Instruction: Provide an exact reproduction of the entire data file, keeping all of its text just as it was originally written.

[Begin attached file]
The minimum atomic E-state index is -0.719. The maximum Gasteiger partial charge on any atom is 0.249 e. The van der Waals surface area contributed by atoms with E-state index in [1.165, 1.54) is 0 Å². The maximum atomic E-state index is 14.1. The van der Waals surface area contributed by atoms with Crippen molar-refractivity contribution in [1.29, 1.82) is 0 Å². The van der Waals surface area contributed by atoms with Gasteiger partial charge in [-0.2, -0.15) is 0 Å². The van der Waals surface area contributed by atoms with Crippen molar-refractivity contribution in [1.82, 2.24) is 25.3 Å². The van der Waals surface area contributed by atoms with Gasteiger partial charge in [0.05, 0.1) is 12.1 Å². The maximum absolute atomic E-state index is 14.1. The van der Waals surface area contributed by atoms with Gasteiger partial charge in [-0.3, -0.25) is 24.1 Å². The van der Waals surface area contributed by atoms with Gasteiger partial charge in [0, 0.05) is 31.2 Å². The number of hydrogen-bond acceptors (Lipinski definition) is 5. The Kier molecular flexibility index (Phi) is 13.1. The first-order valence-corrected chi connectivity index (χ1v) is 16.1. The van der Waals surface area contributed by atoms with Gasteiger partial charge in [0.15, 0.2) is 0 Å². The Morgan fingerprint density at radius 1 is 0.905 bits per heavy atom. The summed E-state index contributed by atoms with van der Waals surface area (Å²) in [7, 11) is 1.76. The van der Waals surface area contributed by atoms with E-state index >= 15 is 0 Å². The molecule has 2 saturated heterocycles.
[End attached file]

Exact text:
The minimum atomic E-state index is -0.719. The maximum Gasteiger partial charge on any atom is 0.249 e. The van der Waals surface area contributed by atoms with E-state index in [1.165, 1.54) is 0 Å². The maximum atomic E-state index is 14.1. The van der Waals surface area contributed by atoms with Crippen molar-refractivity contribution in [1.29, 1.82) is 0 Å². The van der Waals surface area contributed by atoms with Gasteiger partial charge in [-0.2, -0.15) is 0 Å². The van der Waals surface area contributed by atoms with Crippen molar-refractivity contribution in [1.82, 2.24) is 25.3 Å². The van der Waals surface area contributed by atoms with Gasteiger partial charge in [0.05, 0.1) is 12.1 Å². The maximum absolute atomic E-state index is 14.1. The van der Waals surface area contributed by atoms with Gasteiger partial charge in [-0.3, -0.25) is 24.1 Å². The van der Waals surface area contributed by atoms with Gasteiger partial charge in [0, 0.05) is 31.2 Å². The number of hydrogen-bond acceptors (Lipinski definition) is 5. The Kier molecular flexibility index (Phi) is 13.1. The first-order valence-corrected chi connectivity index (χ1v) is 16.1. The van der Waals surface area contributed by atoms with Gasteiger partial charge in [0.15, 0.2) is 0 Å². The Morgan fingerprint density at radius 1 is 0.905 bits per heavy atom. The summed E-state index contributed by atoms with van der Waals surface area (Å²) in [7, 11) is 1.76. The van der Waals surface area contributed by atoms with E-state index >= 15 is 0 Å². The molecule has 2 saturated heterocycles.